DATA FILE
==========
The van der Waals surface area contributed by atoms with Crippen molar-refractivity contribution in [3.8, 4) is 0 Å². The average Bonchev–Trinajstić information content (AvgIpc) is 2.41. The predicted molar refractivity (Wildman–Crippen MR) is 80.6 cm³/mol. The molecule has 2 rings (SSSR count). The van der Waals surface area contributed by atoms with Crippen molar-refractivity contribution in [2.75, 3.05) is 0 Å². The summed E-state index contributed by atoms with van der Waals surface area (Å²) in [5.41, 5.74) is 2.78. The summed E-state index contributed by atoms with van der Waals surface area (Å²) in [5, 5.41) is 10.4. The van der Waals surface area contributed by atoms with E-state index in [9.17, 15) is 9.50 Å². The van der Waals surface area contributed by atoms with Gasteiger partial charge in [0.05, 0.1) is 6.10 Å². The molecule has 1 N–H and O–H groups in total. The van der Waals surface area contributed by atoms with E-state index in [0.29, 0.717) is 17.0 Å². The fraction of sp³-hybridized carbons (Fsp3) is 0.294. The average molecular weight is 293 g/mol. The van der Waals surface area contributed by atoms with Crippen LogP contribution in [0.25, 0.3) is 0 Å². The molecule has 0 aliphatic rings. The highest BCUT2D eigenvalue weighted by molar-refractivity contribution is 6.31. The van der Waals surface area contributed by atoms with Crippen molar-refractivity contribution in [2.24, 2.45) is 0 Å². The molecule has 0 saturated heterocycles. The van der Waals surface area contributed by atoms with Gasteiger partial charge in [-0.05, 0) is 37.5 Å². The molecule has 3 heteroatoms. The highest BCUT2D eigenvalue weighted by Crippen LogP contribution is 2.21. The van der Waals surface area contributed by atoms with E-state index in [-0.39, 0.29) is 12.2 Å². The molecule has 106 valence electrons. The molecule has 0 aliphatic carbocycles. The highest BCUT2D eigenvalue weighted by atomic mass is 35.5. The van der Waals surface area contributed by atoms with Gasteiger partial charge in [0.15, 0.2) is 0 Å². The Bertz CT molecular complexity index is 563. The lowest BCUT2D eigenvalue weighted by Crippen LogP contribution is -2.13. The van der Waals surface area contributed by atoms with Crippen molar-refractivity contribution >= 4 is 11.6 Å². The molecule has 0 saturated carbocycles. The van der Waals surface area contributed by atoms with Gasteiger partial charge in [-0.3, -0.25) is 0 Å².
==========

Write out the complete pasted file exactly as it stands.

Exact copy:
The van der Waals surface area contributed by atoms with Crippen molar-refractivity contribution in [3.8, 4) is 0 Å². The average Bonchev–Trinajstić information content (AvgIpc) is 2.41. The predicted molar refractivity (Wildman–Crippen MR) is 80.6 cm³/mol. The molecule has 2 rings (SSSR count). The van der Waals surface area contributed by atoms with Crippen molar-refractivity contribution in [2.75, 3.05) is 0 Å². The summed E-state index contributed by atoms with van der Waals surface area (Å²) in [5.41, 5.74) is 2.78. The summed E-state index contributed by atoms with van der Waals surface area (Å²) in [5, 5.41) is 10.4. The van der Waals surface area contributed by atoms with E-state index in [9.17, 15) is 9.50 Å². The van der Waals surface area contributed by atoms with Gasteiger partial charge in [0.05, 0.1) is 6.10 Å². The molecule has 1 N–H and O–H groups in total. The van der Waals surface area contributed by atoms with E-state index in [0.29, 0.717) is 17.0 Å². The fraction of sp³-hybridized carbons (Fsp3) is 0.294. The average molecular weight is 293 g/mol. The van der Waals surface area contributed by atoms with Crippen LogP contribution in [0.25, 0.3) is 0 Å². The molecule has 0 aliphatic rings. The highest BCUT2D eigenvalue weighted by molar-refractivity contribution is 6.31. The van der Waals surface area contributed by atoms with Crippen molar-refractivity contribution in [2.24, 2.45) is 0 Å². The molecule has 0 saturated heterocycles. The van der Waals surface area contributed by atoms with Gasteiger partial charge in [-0.05, 0) is 37.5 Å². The molecule has 3 heteroatoms. The highest BCUT2D eigenvalue weighted by Crippen LogP contribution is 2.21. The van der Waals surface area contributed by atoms with E-state index in [-0.39, 0.29) is 12.2 Å². The molecule has 106 valence electrons. The molecule has 0 aliphatic carbocycles. The highest BCUT2D eigenvalue weighted by atomic mass is 35.5. The van der Waals surface area contributed by atoms with Gasteiger partial charge in [0.15, 0.2) is 0 Å². The Bertz CT molecular complexity index is 563. The lowest BCUT2D eigenvalue weighted by Crippen LogP contribution is -2.13. The van der Waals surface area contributed by atoms with Crippen molar-refractivity contribution >= 4 is 11.6 Å². The molecule has 0 saturated carbocycles. The van der Waals surface area contributed by atoms with Gasteiger partial charge in [-0.3, -0.25) is 0 Å².